These are the tools I use for grinding in the ake scars, a Foredom exible shaft grinder and small drum sanders with medium grit sanding sleeves. I have three sizes, ranging from 1/2 inch diameter up to one inch diameter. I keep a coffee can of water to cool down the blade as I grind. I hand hold the blade against the carving station you see the handpiece lying on. I can grind about two ake scars before the blade is too hot to hold. NOTE: DUST MASK AND EYE PROTECTION ARE REQUIRED FOR THESE GRINDING OPERATIONS! YOUR EYES WILL BE VERY CLOSE TO HIGH-SPEED GRINDING, AND LOTS OF VERY FINE SILICA DUST COMES FROM THE SANDING SLEEVE! Ill be using the middle sized one (3/4 inch diameter) for this narrow blade, since it will most closely simulate a short, smallish ake scar. A single sleeve was enough to do this 6 inch long blade by reversing the sleeve halfway through the grinding. I nd I use the far end of the sanding drum the most, leaving the closest end pretty much untouched, so reversing the sleeve will make it last longer. I also leave the sleeve a little long on the drum, so I wont hit the metal end of the sanding drum on the blade during grinding. The sleeve will also bend at the end slightly, allowing detail grinds using just the end portion. Ill also use the very smallest sanding drum when I do the last inch at the tip of the blade where the smallest ake scars will be.

Ive drawn in (using the Sharpie permanent felt tip marker) the rst few ake scars. I always start at the base of the blade and work towards the tip. Since the base of the blade is where the blade will meet either the handle or a blade guard, it is the most critical area in terms of t and function. I grind in that area rst while Im fresh and alert.

Heres the rst ake scar ground in. Im paying special attention to the base of the blades edge, where the blade guard will touch. I want the edge to come to a point there without a at spot that will look bad

when the blade is installed in the handle. As I grind in the ake scar, I rock the grinder up and down and move it along some of the length of the sanding drum so the scar is actually curved along the lens shaped cross-section.

Starting to grind a ake scar (start at the edge, then rock the handle upward cutting in farther towards the center).

Finishing grinding a ake scar in the center of the blade. Repeat as necessary.

Heres the second ake scar ground in (on the far side of the blade). Ive marked in the edges of the scars with red to show how they overlap in the center of the blade.

Heres the third ake scar. You can really see the lens-shaped curvature in the third scar in the enlargement. Also note Ive left the intersecting edges of the scars high. Dont forget to turn the blade over and do the same for the other side. I try to keep both sides of the blade fairly even as I work the ake scars. Theres a lot of adjusting as I go along, keeping the sharp edge fairly centered. I want a little undulation in the edge for visual interest, but not too much!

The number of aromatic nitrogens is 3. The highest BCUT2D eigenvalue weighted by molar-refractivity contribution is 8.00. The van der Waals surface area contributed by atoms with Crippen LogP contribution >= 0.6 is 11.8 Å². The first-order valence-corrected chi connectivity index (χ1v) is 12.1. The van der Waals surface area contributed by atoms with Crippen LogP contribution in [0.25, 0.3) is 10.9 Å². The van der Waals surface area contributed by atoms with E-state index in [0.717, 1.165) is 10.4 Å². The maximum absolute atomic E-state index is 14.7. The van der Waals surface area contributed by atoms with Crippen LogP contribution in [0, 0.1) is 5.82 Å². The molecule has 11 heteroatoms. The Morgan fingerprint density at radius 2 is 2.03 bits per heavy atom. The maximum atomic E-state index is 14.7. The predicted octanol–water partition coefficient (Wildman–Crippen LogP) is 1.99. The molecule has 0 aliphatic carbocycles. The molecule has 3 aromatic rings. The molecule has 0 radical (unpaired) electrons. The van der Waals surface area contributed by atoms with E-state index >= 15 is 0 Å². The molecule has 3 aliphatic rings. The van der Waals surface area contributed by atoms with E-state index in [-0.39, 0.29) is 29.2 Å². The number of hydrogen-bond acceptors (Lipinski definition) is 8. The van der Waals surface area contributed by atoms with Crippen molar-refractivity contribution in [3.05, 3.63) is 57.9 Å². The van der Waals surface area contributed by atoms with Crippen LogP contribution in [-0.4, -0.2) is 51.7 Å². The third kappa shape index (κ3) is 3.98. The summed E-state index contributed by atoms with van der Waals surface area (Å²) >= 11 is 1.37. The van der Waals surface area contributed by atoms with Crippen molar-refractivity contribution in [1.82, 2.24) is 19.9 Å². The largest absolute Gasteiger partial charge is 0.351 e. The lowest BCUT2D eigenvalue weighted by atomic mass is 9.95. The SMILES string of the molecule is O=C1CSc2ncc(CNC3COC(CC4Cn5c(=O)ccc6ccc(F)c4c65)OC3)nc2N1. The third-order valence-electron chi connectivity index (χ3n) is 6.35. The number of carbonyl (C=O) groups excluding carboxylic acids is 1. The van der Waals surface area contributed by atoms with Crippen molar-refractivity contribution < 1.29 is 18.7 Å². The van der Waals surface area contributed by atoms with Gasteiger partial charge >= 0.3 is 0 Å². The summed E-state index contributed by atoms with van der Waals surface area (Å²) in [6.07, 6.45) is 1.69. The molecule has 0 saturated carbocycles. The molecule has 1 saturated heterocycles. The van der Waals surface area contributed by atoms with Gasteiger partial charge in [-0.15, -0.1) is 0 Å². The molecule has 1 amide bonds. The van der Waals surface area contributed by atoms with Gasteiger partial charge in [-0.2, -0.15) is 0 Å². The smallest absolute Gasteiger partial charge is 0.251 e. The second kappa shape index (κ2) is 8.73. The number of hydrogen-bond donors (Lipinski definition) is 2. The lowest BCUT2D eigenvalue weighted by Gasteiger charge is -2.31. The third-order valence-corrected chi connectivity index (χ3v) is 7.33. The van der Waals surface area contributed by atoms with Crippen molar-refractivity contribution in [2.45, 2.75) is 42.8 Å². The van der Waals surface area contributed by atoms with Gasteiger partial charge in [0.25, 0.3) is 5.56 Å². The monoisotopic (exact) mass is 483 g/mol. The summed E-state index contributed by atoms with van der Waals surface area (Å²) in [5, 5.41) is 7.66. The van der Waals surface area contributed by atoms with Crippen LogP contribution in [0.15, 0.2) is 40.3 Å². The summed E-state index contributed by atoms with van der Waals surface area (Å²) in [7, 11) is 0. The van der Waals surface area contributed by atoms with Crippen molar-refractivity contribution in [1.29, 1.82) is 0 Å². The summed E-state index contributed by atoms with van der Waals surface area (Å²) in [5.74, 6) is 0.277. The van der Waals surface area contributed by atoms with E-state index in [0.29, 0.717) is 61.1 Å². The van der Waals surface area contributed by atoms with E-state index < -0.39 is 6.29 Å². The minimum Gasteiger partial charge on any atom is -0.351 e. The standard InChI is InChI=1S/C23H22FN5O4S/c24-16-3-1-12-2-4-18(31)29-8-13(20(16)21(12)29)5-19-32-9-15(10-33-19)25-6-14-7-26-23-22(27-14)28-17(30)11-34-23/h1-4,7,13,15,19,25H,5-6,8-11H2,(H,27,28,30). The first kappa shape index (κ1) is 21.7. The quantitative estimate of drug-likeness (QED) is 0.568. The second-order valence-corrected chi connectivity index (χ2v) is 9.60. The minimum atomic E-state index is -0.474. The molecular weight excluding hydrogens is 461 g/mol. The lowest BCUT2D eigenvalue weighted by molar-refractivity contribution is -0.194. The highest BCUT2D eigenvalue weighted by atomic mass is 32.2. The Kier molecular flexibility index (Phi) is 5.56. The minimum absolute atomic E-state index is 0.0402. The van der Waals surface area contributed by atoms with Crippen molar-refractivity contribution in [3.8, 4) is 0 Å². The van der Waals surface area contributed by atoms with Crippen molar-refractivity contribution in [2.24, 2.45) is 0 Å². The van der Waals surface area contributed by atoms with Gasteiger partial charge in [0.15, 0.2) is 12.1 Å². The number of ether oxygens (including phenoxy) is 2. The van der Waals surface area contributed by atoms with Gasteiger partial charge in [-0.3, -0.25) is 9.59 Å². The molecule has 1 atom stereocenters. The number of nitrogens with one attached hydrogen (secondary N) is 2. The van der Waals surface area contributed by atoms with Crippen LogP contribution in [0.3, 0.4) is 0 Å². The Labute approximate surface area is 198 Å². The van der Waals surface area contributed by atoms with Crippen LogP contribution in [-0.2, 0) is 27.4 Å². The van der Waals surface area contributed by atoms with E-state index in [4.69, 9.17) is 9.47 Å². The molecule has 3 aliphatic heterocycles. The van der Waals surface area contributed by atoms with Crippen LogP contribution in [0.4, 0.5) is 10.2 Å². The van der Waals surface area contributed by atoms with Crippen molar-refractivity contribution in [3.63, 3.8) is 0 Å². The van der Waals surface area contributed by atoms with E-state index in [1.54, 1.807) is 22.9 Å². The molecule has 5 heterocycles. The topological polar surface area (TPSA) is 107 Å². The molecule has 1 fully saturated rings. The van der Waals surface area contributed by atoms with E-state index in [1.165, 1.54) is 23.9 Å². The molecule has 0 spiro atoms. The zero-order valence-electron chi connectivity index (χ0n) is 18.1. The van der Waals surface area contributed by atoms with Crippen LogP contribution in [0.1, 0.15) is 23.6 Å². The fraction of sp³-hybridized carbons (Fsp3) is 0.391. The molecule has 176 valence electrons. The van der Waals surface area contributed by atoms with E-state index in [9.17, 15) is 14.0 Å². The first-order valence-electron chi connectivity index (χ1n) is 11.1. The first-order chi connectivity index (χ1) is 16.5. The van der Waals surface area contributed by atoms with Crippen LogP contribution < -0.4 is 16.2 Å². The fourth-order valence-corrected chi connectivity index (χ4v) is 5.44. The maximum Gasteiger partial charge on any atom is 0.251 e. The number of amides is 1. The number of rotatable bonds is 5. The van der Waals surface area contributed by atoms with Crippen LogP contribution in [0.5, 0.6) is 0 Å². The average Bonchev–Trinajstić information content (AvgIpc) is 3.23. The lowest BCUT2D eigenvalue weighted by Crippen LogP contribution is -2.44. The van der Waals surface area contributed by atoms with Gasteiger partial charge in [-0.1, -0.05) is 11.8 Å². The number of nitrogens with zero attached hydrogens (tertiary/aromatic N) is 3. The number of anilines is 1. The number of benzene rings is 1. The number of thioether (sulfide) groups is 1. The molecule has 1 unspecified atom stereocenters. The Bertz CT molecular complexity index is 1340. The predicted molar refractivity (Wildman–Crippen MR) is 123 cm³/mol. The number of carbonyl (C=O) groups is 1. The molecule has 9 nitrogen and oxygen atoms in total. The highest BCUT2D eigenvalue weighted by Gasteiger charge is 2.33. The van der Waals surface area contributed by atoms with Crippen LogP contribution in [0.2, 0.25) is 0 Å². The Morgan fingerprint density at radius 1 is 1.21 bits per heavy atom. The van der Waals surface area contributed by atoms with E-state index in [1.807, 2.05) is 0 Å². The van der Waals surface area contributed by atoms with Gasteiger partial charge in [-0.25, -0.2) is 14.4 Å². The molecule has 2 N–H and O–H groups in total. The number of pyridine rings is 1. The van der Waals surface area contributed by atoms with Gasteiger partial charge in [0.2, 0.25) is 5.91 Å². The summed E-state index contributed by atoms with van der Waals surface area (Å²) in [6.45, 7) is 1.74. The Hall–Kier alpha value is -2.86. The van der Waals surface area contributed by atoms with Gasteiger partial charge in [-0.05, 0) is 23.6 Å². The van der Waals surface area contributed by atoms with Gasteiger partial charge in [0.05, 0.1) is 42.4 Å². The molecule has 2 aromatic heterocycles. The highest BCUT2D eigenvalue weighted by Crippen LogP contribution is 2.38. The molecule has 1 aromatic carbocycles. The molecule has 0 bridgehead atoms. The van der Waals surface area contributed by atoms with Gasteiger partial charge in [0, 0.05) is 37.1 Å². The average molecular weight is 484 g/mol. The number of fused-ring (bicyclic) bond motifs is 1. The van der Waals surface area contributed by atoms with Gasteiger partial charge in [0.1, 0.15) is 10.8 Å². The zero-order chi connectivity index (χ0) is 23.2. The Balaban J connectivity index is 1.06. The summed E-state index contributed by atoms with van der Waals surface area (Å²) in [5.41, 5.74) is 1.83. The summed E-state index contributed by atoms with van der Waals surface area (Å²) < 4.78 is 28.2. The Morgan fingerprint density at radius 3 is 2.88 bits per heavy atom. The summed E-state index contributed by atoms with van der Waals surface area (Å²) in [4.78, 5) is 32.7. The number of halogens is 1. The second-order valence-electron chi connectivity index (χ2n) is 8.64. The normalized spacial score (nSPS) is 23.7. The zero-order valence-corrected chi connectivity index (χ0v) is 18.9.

Heres something to avoid as you work along. As Ive worked both sides of the blade, Ive left little at

spots along the edge of the blade (see the red arrows at the top and bottom enlargements). I want the ake scars on both sides of the blade to meet in the center forming the sharp edge, but without these at spots. Ill correct this by grinding both meeting scars a little more at the edges, forming a small dip in the edge when viewed from the top or bottom of the blade.

Heres a view of the same points from above in the nished blade - note how the edge curves in between two sharp points. By a little more grinding, I created the curve and eliminated the at spots so the higher boundaries between two adjacent ake scars meet as points at the edge.

Here you can see where I removed the at spots with the extra grinding. However, I dont want two adjacent ake scars on one face to meet perfectly with two others from the other face of the blade. Notice How Ive offset them slightly. Too much perfection doesnt look right in a blade of this style.

Here Ive completed 5 rows of akes, on both faces of the blade. Notice how the ake scars from one side of the blade generally meet up with a matching ake from the other side, but Ive introduced enough offsets to make the scar pattern more random and interesting.

At long last, heres the blade with all the ake scars rough-ground in. Ive done a little quality control and checked to make sure there are no at spots left along the sharp edge, in between adjacent ake scars, or in the center. Now is the time to x any problems.

There are still some grinding marks left in the ake scars at this point left by the sanding grit. Ill go back and use a Cratex grinding wheel (this one is ne grit, I think - its brown, whatever that means) to remove most of those sanding marks. Now be careful here - youve worked hard to keep the edges crisp looking, dont polish them off now. Im not looking for a bright and shiny nish here, just something to remove all those little parallel sanding marks. This is supposed to have a little bit of a rustic look to it, so dont go too crazy making it all perfect.

Here is the nished blade after heat treating and before descaling, slight polishing and bluing. Since this is such a long and thin blade, I tempered it at 450 degrees F (232 C) so it isnt quite as hard (and therefore brittle) as my normal blades (I usually temper simple carbon steel at 425 degrees F - 218 C). Im not going to go into the ins and outs of heat treating. Lots to say about that subject, and there are more in depth discussions available on www.thecarvingpath.net or http://forums.dfoggknives.com.

Heres the nsihed blade after a slight polishing with bufng compound, followed by a little gun blue (Birchwood Casey Super Blue). Ive added the kozuka-like handle (copper) and a fossil ivory guard and butt cap, just because I thought it needed something. Now all that is left is to add some carved embellishment to the handle and then patinate the copper.

Here are a few other examples of knapped style blades, just for reference. Hope this tutorial has been enjoyable and of use to you.